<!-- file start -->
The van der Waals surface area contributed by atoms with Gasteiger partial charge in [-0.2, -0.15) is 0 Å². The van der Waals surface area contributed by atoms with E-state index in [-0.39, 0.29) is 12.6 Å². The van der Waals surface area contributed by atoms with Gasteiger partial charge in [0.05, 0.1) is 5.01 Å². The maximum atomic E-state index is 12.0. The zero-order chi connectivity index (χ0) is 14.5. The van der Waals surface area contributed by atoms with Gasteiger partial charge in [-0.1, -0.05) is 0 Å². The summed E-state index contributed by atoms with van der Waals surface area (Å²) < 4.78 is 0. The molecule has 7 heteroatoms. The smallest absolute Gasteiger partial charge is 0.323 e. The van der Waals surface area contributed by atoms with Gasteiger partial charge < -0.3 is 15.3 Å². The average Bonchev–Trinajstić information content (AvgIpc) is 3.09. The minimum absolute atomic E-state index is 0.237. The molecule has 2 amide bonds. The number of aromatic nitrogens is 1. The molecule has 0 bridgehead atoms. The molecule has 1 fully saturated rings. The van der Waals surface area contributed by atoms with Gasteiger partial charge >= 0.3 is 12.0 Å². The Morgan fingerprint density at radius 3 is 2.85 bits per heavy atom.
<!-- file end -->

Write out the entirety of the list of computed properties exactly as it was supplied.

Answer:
The van der Waals surface area contributed by atoms with Gasteiger partial charge in [-0.2, -0.15) is 0 Å². The van der Waals surface area contributed by atoms with E-state index in [-0.39, 0.29) is 12.6 Å². The van der Waals surface area contributed by atoms with Gasteiger partial charge in [0.05, 0.1) is 5.01 Å². The maximum atomic E-state index is 12.0. The zero-order chi connectivity index (χ0) is 14.5. The van der Waals surface area contributed by atoms with Gasteiger partial charge in [-0.1, -0.05) is 0 Å². The summed E-state index contributed by atoms with van der Waals surface area (Å²) < 4.78 is 0. The molecule has 7 heteroatoms. The smallest absolute Gasteiger partial charge is 0.323 e. The van der Waals surface area contributed by atoms with Gasteiger partial charge < -0.3 is 15.3 Å². The average Bonchev–Trinajstić information content (AvgIpc) is 3.09. The minimum absolute atomic E-state index is 0.237. The molecule has 2 amide bonds. The number of aromatic nitrogens is 1. The molecule has 0 bridgehead atoms. The molecule has 1 fully saturated rings. The van der Waals surface area contributed by atoms with Gasteiger partial charge >= 0.3 is 12.0 Å². The Morgan fingerprint density at radius 3 is 2.85 bits per heavy atom.